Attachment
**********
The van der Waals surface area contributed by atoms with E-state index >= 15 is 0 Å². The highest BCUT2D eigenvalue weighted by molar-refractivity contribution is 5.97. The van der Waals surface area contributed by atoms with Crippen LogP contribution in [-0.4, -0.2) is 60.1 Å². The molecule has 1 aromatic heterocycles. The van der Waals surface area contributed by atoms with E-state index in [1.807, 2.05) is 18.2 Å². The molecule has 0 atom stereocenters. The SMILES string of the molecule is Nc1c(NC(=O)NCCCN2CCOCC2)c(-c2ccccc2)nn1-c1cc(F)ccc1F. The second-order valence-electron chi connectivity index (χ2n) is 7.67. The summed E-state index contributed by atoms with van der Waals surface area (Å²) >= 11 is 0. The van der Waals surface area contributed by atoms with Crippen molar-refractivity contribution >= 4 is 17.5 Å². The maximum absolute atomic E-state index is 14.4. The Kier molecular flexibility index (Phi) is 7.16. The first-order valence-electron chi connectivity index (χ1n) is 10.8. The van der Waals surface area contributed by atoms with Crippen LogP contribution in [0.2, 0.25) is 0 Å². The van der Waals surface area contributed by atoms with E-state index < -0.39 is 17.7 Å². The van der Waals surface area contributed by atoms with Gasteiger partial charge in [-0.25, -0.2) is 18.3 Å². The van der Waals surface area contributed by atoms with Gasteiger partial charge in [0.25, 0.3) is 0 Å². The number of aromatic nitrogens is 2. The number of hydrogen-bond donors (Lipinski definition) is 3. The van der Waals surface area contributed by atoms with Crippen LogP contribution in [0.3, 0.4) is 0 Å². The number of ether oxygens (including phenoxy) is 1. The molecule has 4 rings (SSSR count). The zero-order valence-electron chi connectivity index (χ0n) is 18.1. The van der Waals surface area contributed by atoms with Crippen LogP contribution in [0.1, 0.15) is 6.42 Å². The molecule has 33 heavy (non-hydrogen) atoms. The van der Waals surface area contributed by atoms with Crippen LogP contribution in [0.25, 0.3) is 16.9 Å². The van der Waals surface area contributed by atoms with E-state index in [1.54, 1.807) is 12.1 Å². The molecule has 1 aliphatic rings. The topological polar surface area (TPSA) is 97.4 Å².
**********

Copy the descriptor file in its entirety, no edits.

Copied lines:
The van der Waals surface area contributed by atoms with E-state index >= 15 is 0 Å². The highest BCUT2D eigenvalue weighted by molar-refractivity contribution is 5.97. The van der Waals surface area contributed by atoms with Crippen LogP contribution in [-0.4, -0.2) is 60.1 Å². The molecule has 1 aromatic heterocycles. The van der Waals surface area contributed by atoms with E-state index in [1.807, 2.05) is 18.2 Å². The molecule has 0 atom stereocenters. The SMILES string of the molecule is Nc1c(NC(=O)NCCCN2CCOCC2)c(-c2ccccc2)nn1-c1cc(F)ccc1F. The second-order valence-electron chi connectivity index (χ2n) is 7.67. The summed E-state index contributed by atoms with van der Waals surface area (Å²) >= 11 is 0. The van der Waals surface area contributed by atoms with Crippen molar-refractivity contribution >= 4 is 17.5 Å². The maximum absolute atomic E-state index is 14.4. The Kier molecular flexibility index (Phi) is 7.16. The first-order valence-electron chi connectivity index (χ1n) is 10.8. The van der Waals surface area contributed by atoms with Crippen LogP contribution in [0.2, 0.25) is 0 Å². The van der Waals surface area contributed by atoms with E-state index < -0.39 is 17.7 Å². The van der Waals surface area contributed by atoms with Gasteiger partial charge in [-0.25, -0.2) is 18.3 Å². The van der Waals surface area contributed by atoms with Gasteiger partial charge in [0.25, 0.3) is 0 Å². The number of aromatic nitrogens is 2. The number of hydrogen-bond donors (Lipinski definition) is 3. The van der Waals surface area contributed by atoms with Crippen LogP contribution in [0.3, 0.4) is 0 Å². The number of ether oxygens (including phenoxy) is 1. The molecule has 4 rings (SSSR count). The zero-order valence-electron chi connectivity index (χ0n) is 18.1. The van der Waals surface area contributed by atoms with Crippen LogP contribution in [0.1, 0.15) is 6.42 Å². The molecule has 33 heavy (non-hydrogen) atoms. The van der Waals surface area contributed by atoms with Crippen LogP contribution in [0.25, 0.3) is 16.9 Å². The van der Waals surface area contributed by atoms with E-state index in [1.54, 1.807) is 12.1 Å². The molecule has 1 aliphatic rings. The topological polar surface area (TPSA) is 97.4 Å².